I received graduate training at the Universidad de Sevilla (Philosophy) and Cornell University (STS) and in 2011 earned a Ph.D. in History from the University of California, Los Angeles. Those were the first seeds of my first book, Engineers and the Making of the Francoist Regime (Cambridge, Mass.: The MIT Press, 2014), which is an example of the significance of the history of science and technology for producing more accurate understandings of political economies. It shows that scientists and engineers participated actively in building the Francoist state and links the technological transformation of concrete urban and rural landscapes to forced industrialization, national–Catholicism and the Opus Dei, conflicting autarkies, the transition from the corporate to the regulatory state, and European integration.
For almost three years, I was a postdoctoral research fellow at the Universidad Autónoma de Barcelona’s Centro de Historia de la Ciencia as part of the ERC project "The Earth Under Surveillance," devoted to exploring the connections between transnational Cold War developments and the geophysical sciences.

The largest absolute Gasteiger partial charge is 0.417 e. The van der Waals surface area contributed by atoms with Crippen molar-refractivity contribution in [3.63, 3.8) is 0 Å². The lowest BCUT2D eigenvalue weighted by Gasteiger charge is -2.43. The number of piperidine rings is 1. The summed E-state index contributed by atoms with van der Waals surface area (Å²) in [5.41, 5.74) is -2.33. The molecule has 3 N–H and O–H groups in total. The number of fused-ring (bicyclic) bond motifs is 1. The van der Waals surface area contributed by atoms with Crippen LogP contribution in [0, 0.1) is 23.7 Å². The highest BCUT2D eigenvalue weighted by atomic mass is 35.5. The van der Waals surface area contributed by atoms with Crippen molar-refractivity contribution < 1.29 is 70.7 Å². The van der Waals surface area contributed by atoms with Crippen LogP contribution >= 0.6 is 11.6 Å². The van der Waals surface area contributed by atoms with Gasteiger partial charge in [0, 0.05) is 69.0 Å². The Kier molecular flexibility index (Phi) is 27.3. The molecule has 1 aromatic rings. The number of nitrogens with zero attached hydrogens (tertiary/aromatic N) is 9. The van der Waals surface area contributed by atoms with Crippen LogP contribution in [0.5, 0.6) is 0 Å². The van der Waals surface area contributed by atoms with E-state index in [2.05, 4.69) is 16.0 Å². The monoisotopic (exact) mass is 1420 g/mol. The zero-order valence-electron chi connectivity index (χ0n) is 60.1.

My current project at the MPIWG aims at bringing together the history of Cold War oceanography with the changing meanings and technologies of hearing underwater. I focus on particular on the Strait of Gibraltar as a chokepoint for global scientific, strategic, and environmental history.
Max Planck Institute for the History of Science